According to a Civil War Statistics site, the Confederates lost 94.000 men killed in battle, 164,000 to disease and 31,000 as prisoners of war for a total of 289,000 deaths.  That left a lot of widows and orphans, not to mention devastation of the southern states where most of the fighting took place.

Cause of Death for James DICKERSON in the Civil War

By 1870 Clara and son Monroe (age 10) were living with her mother, Charlotte McCoy age 75, brother Henry age 40, and older sister Jane age 51.

Aletha (Lethia) DICKERSON, James’ daughter from his first wife Sarah HOBBS was about 15 years old in 1862.

A tribute to the soldiers of the civil war states they were “highly independent-minded. They went off to war as citizen-soldiers: volunteers who tended to remain more citizen than soldier. Very seldom did these men became fully regimented and militarized. Many of them retained in large measure an ignorance of army life and an indifference to army discipline. In camp, on the march, and in battle, they fought with a looseness that no amount of training could remove. Soldiers on both sides demonstrated that they could be led but they could not be driven; and any officer who attempted the latter was bound to encounter at least resistance and at most rebellion. The individualism of the Civil War’s common soldiers was but a reflection of the societies that spawned them.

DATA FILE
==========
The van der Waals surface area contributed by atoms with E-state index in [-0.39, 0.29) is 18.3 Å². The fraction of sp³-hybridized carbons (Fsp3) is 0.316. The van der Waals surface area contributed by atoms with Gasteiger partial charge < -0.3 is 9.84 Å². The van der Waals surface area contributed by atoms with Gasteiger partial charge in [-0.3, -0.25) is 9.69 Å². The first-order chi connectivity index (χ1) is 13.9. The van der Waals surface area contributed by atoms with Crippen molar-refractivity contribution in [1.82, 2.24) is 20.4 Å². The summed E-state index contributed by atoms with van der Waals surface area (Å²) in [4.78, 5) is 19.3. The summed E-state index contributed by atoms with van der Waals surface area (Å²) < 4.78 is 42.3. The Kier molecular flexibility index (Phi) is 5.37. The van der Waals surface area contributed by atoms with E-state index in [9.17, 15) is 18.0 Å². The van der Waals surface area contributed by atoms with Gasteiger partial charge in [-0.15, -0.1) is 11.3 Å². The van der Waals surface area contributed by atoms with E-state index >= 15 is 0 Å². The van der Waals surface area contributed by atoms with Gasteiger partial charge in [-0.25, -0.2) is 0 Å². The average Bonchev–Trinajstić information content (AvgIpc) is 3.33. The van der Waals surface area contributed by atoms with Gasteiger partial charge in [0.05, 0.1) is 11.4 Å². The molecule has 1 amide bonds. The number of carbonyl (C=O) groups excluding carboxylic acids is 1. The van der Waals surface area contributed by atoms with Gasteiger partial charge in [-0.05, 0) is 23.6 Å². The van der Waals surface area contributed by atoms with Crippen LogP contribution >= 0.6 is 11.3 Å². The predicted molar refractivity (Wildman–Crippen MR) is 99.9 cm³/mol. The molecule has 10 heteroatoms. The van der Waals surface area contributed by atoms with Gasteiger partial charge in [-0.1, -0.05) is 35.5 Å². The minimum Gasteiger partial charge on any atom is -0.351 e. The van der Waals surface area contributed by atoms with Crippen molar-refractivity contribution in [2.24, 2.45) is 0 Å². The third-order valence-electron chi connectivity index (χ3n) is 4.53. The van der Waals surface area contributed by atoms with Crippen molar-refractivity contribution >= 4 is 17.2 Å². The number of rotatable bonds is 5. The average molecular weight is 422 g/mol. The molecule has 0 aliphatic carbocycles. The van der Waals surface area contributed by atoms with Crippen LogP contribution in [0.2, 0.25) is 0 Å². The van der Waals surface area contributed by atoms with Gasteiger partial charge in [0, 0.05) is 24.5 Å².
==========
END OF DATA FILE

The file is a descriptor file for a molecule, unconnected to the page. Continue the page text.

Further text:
Typical human beings in mid-nineteenth century America, the army volunteers of North and South performed as one might expect. Many of them became outstanding soldiers, some of them had rather poor records, a few were shirkers and cowards; most of them, however, were just average. Yet for four horrible years those representatives of the nation’s common folk bore on their shoulders the heaviest responsibilities that have ever been placed on the people of this land. And they carried that burden so well that we still marvel at their strength and endurance.

Their story is a mixture of hardship, humor, and heroism—which are doubtless the ways in which Johnny Rebs and Billy Yanks would like to be remembered.”   the National Park Service .

‘Thank you’ to James for being brave.